Iranians and Their iPhones, and the Futility of Sanctions

by Paul R. Pillar

U.S.-imposed economic sanctions often have been misdirected and counterproductive, but a new sanctions-related development involving Iran is especially illustrative.

First, some background.  Iran has been a favorite target of American politicians who use sanctions as a vehicle for expressing disapproval for a regime, with little apparent thought about the actual effects of the sanctions.  Since the entering into force of the nuclear agreement known as the Joint Comprehensive Plan of Action, which in the eyes of most governments successfully resolved the issue of a possible Iranian nuclear weapon, the United States has been alone among major powers in continuing to sanction Iran.  The sanctions that the United States has piled on Iran for years have become so extensive and complex, and the penalties for violation so severe, that many American companies have erred on the side of caution by forgoing business opportunities in Iran even more than is legally required.  The fear of God, or rather of the U.S. Treasury Department, has made them wary of inadvertently stepping across some unclear line.

The new development is that Apple is attempting to shut down apps developed by Iranians for use on iPhones inside Iran.  The sanctions prohibit Apple from selling its phones in Iran, but millions of the popular devices have been smuggled into the country from places such as Dubai and Hong Kong.  Hence the market for apps that Iranians find useful, such as an Uber-like ride-hailing service known as Snapp.  Apple is removing Iranian-developed apps, including Snapp, from its App Stores.  The company issued a message to Iranian developers in which it attributed the move to “U.S. sanctions regulations”.

That Apple’s move is the result of an abundance of fear and caution is indicated by Google taking a different tack.  Google has done nothing to remove Iranian-developed apps for Android phones from its Play store, and it permits Iranian developers to publish their apps in Iran provided that they do not involve purchases.  Maybe Google is on firm legal ground.  But with the American political impulse to keep imposing still more anti-Iran sanctions, and with a resulting system of sanctions that is so complicated it can be fully understood only by a few experts in Treasury’s Office of Foreign Assets Control, many companies will take Apple’s more cautious approach.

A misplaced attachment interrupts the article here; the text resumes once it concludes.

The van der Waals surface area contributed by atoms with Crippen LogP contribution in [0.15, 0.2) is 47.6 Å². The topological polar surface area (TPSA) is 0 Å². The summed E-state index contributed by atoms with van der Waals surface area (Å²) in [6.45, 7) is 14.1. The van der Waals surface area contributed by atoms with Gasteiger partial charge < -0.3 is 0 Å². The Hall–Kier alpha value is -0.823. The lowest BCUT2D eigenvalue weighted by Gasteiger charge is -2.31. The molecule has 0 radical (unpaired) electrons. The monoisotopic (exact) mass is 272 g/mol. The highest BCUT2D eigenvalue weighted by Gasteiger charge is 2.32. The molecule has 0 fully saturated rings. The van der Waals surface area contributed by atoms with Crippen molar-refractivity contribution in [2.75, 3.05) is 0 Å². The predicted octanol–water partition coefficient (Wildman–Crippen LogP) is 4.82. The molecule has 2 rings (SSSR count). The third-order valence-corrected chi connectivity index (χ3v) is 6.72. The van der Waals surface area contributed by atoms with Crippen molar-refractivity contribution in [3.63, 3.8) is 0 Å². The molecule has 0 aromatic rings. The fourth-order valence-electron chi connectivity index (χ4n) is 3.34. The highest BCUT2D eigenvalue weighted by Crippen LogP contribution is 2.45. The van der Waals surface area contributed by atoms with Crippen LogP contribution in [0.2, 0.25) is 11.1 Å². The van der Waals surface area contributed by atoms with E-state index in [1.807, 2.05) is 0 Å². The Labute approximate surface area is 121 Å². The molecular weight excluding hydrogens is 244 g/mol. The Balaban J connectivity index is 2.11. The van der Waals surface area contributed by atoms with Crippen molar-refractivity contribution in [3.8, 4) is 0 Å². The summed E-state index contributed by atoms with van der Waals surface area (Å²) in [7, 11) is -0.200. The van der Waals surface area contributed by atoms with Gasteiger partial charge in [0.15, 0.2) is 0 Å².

Impeding the full use by Iranians of their iPhones does absolutely nothing to weaken the Iranian regime, to punish it for behavior we don’t like, to deter it from future behavior we might not like, or to accomplish any other ostensible purpose of the sanctions that have led Apple to do what it is doing.  It only takes ordinary Iranians farther away from fully enjoying an American product with an American operating system, and it stimulates a turn to Iranian alternatives such as an internal Iranian online payment system.  As with many of the U.S. sanctions, the overall effect on the Iranian economy is to weaken portions of that economy that are outside the regime and to strengthen the regime’s influence over other parts, including the economic activities of the Islamic Revolutionary Guard Corps.

An instructive irony of Apple removing apps that ordinary Iranians use is that recently Apple removed apps that ordinary Chinese were using to circumvent government censorship and gain use to non-Chinese internet sites.  The Iranian regime, like the Chinese regime, blocks the use of some popular Western-based social media (although the Iranian telecommunications minister has hinted that some of these restrictions may be dropped).  The difference is that in one case Apple is responding to pressure from the Chinese government, while in the other case it is responding to pressure not from Iran but instead from the U.S. government.

Meanwhile, the sanctions mean more lost business for American companies.  While Apple is prevented from selling its phones in Iran, one of its biggest competitors, Samsung, opened earlier this year a large sales center in Iran.

Paul Pillar

Paul R. Pillar is Non-resident Senior Fellow at the Center for Security Studies of Georgetown University and an Associate Fellow of the Geneva Center for Security Policy. He retired in 2005 from a 28-year career in the U.S. intelligence community. His senior positions included National Intelligence Officer for the Near East and South Asia, Deputy Chief of the DCI Counterterrorist Center, and Executive Assistant to the Director of Central Intelligence. He is a Vietnam War veteran and a retired officer in the U.S. Army Reserve. Dr. Pillar's degrees are from Dartmouth College, Oxford University, and Princeton University. His books include Negotiating Peace (1983), Terrorism and U.S. Foreign Policy (2001), Intelligence and U.S. Foreign Policy (2011), and Why America Misunderstands the World (2016).



  1. El roam
    You are a filling up these pages with hasbara meaning pure nonsense. Your profanity filled replies aside, your pure lack of comprehension aside (you can’t lookup an Operation Operation Scorch on 30 September 1980, pre dating an Operation Opera 7 June 1981), your pure venomous hatred for Iran aside, you bring in a case from early 2014 pre JCPOA that was mostly for Sudan and willfully make an assertion that it impacts today’s Iran.
    The moderators should ban you from posting here.

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